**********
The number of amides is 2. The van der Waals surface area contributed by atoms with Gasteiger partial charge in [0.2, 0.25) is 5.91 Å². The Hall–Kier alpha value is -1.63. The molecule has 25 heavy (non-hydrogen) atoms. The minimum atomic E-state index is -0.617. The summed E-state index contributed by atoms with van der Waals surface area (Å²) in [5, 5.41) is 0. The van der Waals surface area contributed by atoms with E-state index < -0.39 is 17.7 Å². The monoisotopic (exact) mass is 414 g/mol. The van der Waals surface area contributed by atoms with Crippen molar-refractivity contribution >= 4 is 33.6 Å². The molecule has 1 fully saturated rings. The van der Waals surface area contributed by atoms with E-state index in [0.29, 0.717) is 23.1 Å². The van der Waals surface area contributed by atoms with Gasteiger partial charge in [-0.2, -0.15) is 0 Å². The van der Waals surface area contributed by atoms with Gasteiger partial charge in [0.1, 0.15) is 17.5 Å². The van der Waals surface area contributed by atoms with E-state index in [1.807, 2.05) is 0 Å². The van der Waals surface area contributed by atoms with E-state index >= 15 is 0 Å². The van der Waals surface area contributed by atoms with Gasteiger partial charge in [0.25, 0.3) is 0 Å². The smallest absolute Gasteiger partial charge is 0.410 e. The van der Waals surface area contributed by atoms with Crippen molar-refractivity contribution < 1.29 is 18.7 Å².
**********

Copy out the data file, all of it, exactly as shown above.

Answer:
The number of amides is 2. The van der Waals surface area contributed by atoms with Gasteiger partial charge in [0.2, 0.25) is 5.91 Å². The Hall–Kier alpha value is -1.63. The molecule has 25 heavy (non-hydrogen) atoms. The minimum atomic E-state index is -0.617. The summed E-state index contributed by atoms with van der Waals surface area (Å²) in [5, 5.41) is 0. The van der Waals surface area contributed by atoms with E-state index < -0.39 is 17.7 Å². The monoisotopic (exact) mass is 414 g/mol. The van der Waals surface area contributed by atoms with Crippen molar-refractivity contribution >= 4 is 33.6 Å². The molecule has 1 fully saturated rings. The van der Waals surface area contributed by atoms with E-state index in [0.29, 0.717) is 23.1 Å². The van der Waals surface area contributed by atoms with Gasteiger partial charge in [-0.2, -0.15) is 0 Å². The van der Waals surface area contributed by atoms with Gasteiger partial charge in [0.1, 0.15) is 17.5 Å². The van der Waals surface area contributed by atoms with E-state index in [1.807, 2.05) is 0 Å². The van der Waals surface area contributed by atoms with E-state index >= 15 is 0 Å². The van der Waals surface area contributed by atoms with Gasteiger partial charge in [0.25, 0.3) is 0 Å². The smallest absolute Gasteiger partial charge is 0.410 e. The van der Waals surface area contributed by atoms with Crippen molar-refractivity contribution < 1.29 is 18.7 Å².